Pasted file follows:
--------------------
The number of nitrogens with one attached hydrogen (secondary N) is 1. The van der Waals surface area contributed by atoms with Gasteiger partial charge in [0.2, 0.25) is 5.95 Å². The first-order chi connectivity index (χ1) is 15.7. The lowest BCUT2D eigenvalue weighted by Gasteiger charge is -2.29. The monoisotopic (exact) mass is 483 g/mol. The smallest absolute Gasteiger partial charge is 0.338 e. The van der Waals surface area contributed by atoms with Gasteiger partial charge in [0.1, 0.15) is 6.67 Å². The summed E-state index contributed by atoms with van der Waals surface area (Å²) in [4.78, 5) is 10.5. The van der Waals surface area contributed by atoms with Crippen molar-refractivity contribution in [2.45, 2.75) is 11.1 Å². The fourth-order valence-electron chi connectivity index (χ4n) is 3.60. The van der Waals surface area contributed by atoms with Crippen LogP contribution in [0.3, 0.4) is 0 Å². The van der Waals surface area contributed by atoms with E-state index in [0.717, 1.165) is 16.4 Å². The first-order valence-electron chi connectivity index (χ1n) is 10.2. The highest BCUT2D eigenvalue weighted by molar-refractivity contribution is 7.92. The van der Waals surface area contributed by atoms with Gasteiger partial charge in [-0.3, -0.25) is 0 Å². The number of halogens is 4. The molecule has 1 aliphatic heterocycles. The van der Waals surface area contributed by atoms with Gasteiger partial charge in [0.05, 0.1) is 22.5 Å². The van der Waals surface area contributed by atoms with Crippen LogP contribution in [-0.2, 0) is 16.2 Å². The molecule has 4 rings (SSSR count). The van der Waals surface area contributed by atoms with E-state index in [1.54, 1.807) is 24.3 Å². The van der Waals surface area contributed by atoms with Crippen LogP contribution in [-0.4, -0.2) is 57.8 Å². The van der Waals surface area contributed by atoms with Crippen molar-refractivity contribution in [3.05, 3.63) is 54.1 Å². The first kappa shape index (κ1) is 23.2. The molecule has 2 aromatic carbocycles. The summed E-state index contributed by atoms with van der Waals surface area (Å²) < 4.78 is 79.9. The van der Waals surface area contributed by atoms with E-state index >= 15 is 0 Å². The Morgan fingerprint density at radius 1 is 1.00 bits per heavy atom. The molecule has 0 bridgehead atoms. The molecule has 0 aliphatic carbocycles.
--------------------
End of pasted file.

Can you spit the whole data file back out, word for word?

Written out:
The number of nitrogens with one attached hydrogen (secondary N) is 1. The van der Waals surface area contributed by atoms with Gasteiger partial charge in [0.2, 0.25) is 5.95 Å². The first-order chi connectivity index (χ1) is 15.7. The lowest BCUT2D eigenvalue weighted by Gasteiger charge is -2.29. The monoisotopic (exact) mass is 483 g/mol. The smallest absolute Gasteiger partial charge is 0.338 e. The van der Waals surface area contributed by atoms with Gasteiger partial charge in [0.1, 0.15) is 6.67 Å². The summed E-state index contributed by atoms with van der Waals surface area (Å²) in [4.78, 5) is 10.5. The van der Waals surface area contributed by atoms with Crippen molar-refractivity contribution in [2.45, 2.75) is 11.1 Å². The fourth-order valence-electron chi connectivity index (χ4n) is 3.60. The van der Waals surface area contributed by atoms with Crippen LogP contribution in [0.3, 0.4) is 0 Å². The van der Waals surface area contributed by atoms with E-state index in [0.717, 1.165) is 16.4 Å². The first-order valence-electron chi connectivity index (χ1n) is 10.2. The highest BCUT2D eigenvalue weighted by molar-refractivity contribution is 7.92. The van der Waals surface area contributed by atoms with Gasteiger partial charge in [-0.3, -0.25) is 0 Å². The number of halogens is 4. The molecule has 1 aliphatic heterocycles. The van der Waals surface area contributed by atoms with Gasteiger partial charge in [0.05, 0.1) is 22.5 Å². The van der Waals surface area contributed by atoms with Crippen LogP contribution in [-0.2, 0) is 16.2 Å². The molecule has 4 rings (SSSR count). The van der Waals surface area contributed by atoms with E-state index in [1.54, 1.807) is 24.3 Å². The van der Waals surface area contributed by atoms with Crippen LogP contribution in [-0.4, -0.2) is 57.8 Å². The van der Waals surface area contributed by atoms with Crippen molar-refractivity contribution in [3.05, 3.63) is 54.1 Å². The first kappa shape index (κ1) is 23.2. The molecule has 2 aromatic carbocycles. The summed E-state index contributed by atoms with van der Waals surface area (Å²) < 4.78 is 79.9. The van der Waals surface area contributed by atoms with E-state index >= 15 is 0 Å². The Morgan fingerprint density at radius 1 is 1.00 bits per heavy atom. The molecule has 0 bridgehead atoms. The molecule has 0 aliphatic carbocycles.